low and steady wins the race–at least that’s how the old saying goes. The expression has borne out for a pair of empty nesters who took five years to build the elegant home they had long imagined for themselves on a spectacular double lot in Highlands Ranch, Colorado, overlooking the Rocky Mountains. “I didn’t have children when I started this project, and now I have two,” interior designer Nadia Watts says, putting things into perspective. “The clients wanted it to be their dream home, so they weren’t in a rush.”
With its vaulted ceilings, porte cochere, and arched windows and doorways, the result of their years-long effort makes a striking addition to the area, which is known for its eclectic mix of architectural styles, including Cape Cods and modern farmhouses. “It’s a fresh interpretation of the kind of classic and elegant architecture you don’t often find these days,” says architect and project manager JR Lamicq, who collaborated with principal architect Mike Woodley on the project. “It’s timeless and profound.”
The soaring ceiling and curvaceous open staircase in the foyer makes his point. A white porcelain-tile floor with a brown diamond-pattern inlay creates a sense of movement that leads the eye toward the exterior balcony, which extends over the landscape and delineates the private spaces on one side of the house from the public areas on the other. The separate wings, which sit at slight angles to the outdoor structure, also provide a shield. “On this location, there’s not much protection from the wind, so it was important to shelter the area,” Lamicq explains.
In the nearby great room, the architectural high point (literally) is a series of dramatic arched ceiling beams hovering 20 feet above the floor, a striking feature that took careful planning. “We had every piece of trim mocked up first, so we could see it in the space,” Watts says. Down to earth, the flooring changes to brown porcelain tile designed to resemble wood but without the natural material’s care requirements–a crucial point for the owners, who have busy lives and two large Bernese mountain dogs. Patterned draperies provide a lively backdrop for the neutral leather sofas and upholstered chairs and, along with the double-height fireplace mantel, draw the eye up to the striking ceiling.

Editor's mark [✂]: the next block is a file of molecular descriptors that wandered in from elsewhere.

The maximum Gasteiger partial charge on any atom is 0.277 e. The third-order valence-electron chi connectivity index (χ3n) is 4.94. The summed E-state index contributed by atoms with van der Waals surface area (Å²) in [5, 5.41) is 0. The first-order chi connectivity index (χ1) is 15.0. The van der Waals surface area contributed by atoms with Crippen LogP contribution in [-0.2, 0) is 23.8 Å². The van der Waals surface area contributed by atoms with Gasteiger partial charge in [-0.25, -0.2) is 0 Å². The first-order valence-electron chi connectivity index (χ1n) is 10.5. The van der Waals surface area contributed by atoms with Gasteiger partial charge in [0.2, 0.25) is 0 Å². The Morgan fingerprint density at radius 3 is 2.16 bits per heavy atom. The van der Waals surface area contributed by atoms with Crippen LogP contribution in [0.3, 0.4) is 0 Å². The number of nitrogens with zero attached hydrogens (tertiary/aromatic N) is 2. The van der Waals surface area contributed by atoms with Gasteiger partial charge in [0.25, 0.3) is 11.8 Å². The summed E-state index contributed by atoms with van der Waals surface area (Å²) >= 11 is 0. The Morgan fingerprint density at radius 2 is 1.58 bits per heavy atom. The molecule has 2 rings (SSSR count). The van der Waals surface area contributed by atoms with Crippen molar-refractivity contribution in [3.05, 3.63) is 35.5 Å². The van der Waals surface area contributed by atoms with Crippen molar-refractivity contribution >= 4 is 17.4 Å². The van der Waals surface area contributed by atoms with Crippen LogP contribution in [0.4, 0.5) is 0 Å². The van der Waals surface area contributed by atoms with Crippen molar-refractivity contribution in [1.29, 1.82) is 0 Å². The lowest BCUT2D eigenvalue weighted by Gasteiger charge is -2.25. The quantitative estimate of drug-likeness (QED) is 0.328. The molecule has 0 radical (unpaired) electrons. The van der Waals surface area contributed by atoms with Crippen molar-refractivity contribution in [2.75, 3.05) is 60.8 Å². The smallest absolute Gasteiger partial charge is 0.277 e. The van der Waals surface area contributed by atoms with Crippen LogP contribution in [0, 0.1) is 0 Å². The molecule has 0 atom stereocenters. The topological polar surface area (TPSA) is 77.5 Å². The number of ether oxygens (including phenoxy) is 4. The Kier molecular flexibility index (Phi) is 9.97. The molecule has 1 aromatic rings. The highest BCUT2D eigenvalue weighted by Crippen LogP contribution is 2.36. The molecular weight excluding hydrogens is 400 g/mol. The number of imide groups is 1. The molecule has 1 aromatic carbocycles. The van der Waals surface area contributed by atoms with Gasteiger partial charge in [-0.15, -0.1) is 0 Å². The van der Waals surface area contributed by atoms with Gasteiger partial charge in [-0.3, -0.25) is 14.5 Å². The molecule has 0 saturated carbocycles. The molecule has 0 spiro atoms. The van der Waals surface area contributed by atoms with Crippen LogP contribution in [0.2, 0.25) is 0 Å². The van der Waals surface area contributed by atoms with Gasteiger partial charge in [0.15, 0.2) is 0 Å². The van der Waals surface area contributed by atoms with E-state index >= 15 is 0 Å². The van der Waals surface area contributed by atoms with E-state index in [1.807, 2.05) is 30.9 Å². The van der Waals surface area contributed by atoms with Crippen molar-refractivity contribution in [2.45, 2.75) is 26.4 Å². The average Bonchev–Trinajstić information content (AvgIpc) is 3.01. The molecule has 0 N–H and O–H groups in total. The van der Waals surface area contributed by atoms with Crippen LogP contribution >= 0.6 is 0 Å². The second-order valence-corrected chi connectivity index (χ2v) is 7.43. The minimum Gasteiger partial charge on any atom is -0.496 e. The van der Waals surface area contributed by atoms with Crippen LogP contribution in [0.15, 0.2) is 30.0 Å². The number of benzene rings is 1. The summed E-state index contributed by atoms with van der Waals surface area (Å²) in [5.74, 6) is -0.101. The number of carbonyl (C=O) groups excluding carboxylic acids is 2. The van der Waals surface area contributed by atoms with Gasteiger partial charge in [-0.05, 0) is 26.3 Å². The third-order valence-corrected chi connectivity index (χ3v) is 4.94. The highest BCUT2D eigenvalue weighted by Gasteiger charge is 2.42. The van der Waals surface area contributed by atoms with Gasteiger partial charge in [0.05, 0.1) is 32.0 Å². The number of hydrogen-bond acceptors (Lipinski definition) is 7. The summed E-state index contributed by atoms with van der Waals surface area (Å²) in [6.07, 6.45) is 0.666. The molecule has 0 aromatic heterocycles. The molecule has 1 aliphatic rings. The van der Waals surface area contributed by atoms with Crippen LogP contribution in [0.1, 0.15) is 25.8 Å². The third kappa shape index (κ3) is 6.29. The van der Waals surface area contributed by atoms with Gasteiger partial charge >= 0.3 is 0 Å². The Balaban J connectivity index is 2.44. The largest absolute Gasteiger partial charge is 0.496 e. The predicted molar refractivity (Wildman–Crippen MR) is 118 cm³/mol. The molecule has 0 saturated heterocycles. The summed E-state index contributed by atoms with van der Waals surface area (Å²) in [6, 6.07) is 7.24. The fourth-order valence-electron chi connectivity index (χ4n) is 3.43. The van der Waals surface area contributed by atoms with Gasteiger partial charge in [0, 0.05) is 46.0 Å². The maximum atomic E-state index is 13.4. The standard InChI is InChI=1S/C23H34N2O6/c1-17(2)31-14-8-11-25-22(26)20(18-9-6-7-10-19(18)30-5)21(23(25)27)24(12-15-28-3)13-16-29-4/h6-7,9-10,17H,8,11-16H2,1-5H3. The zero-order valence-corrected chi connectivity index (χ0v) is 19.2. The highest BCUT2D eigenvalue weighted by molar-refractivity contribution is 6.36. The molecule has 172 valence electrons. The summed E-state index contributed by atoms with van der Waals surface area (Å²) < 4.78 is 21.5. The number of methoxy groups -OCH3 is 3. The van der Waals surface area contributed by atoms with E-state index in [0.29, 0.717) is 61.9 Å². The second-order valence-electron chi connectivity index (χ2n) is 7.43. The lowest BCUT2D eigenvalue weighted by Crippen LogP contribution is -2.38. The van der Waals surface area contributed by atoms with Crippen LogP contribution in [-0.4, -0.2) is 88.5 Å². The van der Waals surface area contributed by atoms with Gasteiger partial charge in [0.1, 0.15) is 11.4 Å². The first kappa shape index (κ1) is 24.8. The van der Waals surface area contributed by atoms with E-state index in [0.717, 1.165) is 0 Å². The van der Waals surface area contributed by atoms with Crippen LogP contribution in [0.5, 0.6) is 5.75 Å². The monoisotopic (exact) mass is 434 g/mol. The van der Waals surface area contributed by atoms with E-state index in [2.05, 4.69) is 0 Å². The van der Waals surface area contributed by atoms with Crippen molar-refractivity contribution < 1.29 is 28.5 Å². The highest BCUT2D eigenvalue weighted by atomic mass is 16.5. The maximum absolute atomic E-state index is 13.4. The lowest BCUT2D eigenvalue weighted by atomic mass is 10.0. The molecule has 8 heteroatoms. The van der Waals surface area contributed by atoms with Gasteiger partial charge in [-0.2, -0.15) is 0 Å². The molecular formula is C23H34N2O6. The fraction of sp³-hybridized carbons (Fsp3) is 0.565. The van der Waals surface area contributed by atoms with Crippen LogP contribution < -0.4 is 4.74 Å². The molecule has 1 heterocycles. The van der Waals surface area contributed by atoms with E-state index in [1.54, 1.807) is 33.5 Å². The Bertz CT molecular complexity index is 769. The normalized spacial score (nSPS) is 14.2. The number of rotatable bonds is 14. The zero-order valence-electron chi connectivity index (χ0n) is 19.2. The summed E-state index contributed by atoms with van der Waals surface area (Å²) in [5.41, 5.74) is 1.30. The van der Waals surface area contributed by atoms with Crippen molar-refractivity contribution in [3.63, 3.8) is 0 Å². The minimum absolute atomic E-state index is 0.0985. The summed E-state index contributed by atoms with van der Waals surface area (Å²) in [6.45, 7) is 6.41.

That’s just one of several overhead statements. The drama continues in the turret adjacent to the great room, where the round wood ceiling features spoke-like beams. The space serves as a breakfast nook with a near 360-degree view, illuminated by a Swedish chandelier and furnished with a round antique table and a set of upholstered chairs. There’s more seating at the island in the adjoining kitchen, which has been outfitted with classic white-painted cabinetry, a walnut-wood island and quartzite countertops. And in the corridor to the master suite, a groin-vaulted ceiling holds its own against a porcelain-tile floor laid in a chevron pattern. “It adds interest to the spine of the home, which connects the private and entertainment spaces,” Lamicq says.
A coffered ceiling does the same for the master bedroom, a peaceful space with grass-cloth-covered walls and built-in cabinetry. A plush chair and an oversize ottoman create a lovely location to sit and read by the room’s stone fireplace. Another place to unwind is in the spacious soaking tub nestled in the bay window of the en-suite marble bathroom. “The owners travel often, so I wanted them to have a serene space to relax when they are home,” Watts says.
The way the spaces and materials harmonize makes a pleasant atmosphere–and, as Watts explains, “it’s all about the details.” The taupe marble-tile floor in the dining room, for instance, seems to flow up onto the walls in the form of a natural-stone patterned wallpaper, and the cabinetry has been painted in a matching shade.
The pleasing nature spreads through the house with key details carried from room to room. “It feels good when there is a strong relation between the spaces,” Watts says. For instance, the color and pattern of the dining room ceiling has been replicated with a faux finish on the inlay of the coffered ceiling in the music room–an adult space with an ornate black-marble fireplace mantel, custom-painted cabinetry and tailored, neutral furnishings.
The owners are thrilled with the outcome of the project and enjoy hosting friends, who have their own space in the detached guest home that has a more mountain aesthetic with an exposed-stone wall and rustic beams. “The clients have a very tight group, and they like entertaining,” Watts says, “The house is like a hotel sometimes.”
The story of the residence proves another ancient adage is sometimes true: Good things come to those who wait. As Watts says, “They finally built their dream home, and they love it here.”
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